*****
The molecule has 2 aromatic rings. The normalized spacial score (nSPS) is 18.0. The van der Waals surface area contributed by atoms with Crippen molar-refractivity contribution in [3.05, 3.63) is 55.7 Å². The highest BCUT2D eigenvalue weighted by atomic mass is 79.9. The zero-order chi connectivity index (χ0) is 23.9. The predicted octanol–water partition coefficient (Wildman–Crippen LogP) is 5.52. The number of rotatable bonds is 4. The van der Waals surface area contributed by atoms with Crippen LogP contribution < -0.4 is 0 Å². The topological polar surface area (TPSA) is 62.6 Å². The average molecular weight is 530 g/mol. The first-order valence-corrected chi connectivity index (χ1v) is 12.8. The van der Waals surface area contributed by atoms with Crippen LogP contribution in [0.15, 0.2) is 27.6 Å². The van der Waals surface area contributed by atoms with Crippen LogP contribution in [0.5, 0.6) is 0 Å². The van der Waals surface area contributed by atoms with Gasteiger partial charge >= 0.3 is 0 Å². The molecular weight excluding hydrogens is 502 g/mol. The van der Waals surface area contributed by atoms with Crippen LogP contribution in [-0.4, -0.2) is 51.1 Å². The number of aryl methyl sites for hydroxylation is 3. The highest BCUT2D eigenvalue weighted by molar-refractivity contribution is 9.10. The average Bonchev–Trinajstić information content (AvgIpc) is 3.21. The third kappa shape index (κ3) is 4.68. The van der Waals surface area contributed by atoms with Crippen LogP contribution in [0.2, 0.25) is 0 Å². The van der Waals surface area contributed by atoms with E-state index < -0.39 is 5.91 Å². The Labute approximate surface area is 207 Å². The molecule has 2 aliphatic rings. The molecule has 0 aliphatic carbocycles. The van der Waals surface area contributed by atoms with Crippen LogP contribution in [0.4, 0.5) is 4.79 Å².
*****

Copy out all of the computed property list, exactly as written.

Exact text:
The molecule has 2 aromatic rings. The normalized spacial score (nSPS) is 18.0. The van der Waals surface area contributed by atoms with Crippen molar-refractivity contribution in [3.05, 3.63) is 55.7 Å². The highest BCUT2D eigenvalue weighted by atomic mass is 79.9. The zero-order chi connectivity index (χ0) is 23.9. The predicted octanol–water partition coefficient (Wildman–Crippen LogP) is 5.52. The number of rotatable bonds is 4. The van der Waals surface area contributed by atoms with Crippen LogP contribution < -0.4 is 0 Å². The topological polar surface area (TPSA) is 62.6 Å². The average molecular weight is 530 g/mol. The first-order valence-corrected chi connectivity index (χ1v) is 12.8. The van der Waals surface area contributed by atoms with Crippen LogP contribution in [0.15, 0.2) is 27.6 Å². The van der Waals surface area contributed by atoms with Crippen LogP contribution in [0.5, 0.6) is 0 Å². The van der Waals surface area contributed by atoms with Gasteiger partial charge >= 0.3 is 0 Å². The molecular weight excluding hydrogens is 502 g/mol. The van der Waals surface area contributed by atoms with Crippen LogP contribution in [-0.4, -0.2) is 51.1 Å². The number of aryl methyl sites for hydroxylation is 3. The highest BCUT2D eigenvalue weighted by molar-refractivity contribution is 9.10. The average Bonchev–Trinajstić information content (AvgIpc) is 3.21. The third kappa shape index (κ3) is 4.68. The van der Waals surface area contributed by atoms with Crippen LogP contribution in [0.2, 0.25) is 0 Å². The van der Waals surface area contributed by atoms with E-state index < -0.39 is 5.91 Å². The Labute approximate surface area is 207 Å². The molecule has 2 aliphatic rings. The molecule has 0 aliphatic carbocycles. The van der Waals surface area contributed by atoms with Crippen LogP contribution in [0.4, 0.5) is 4.79 Å².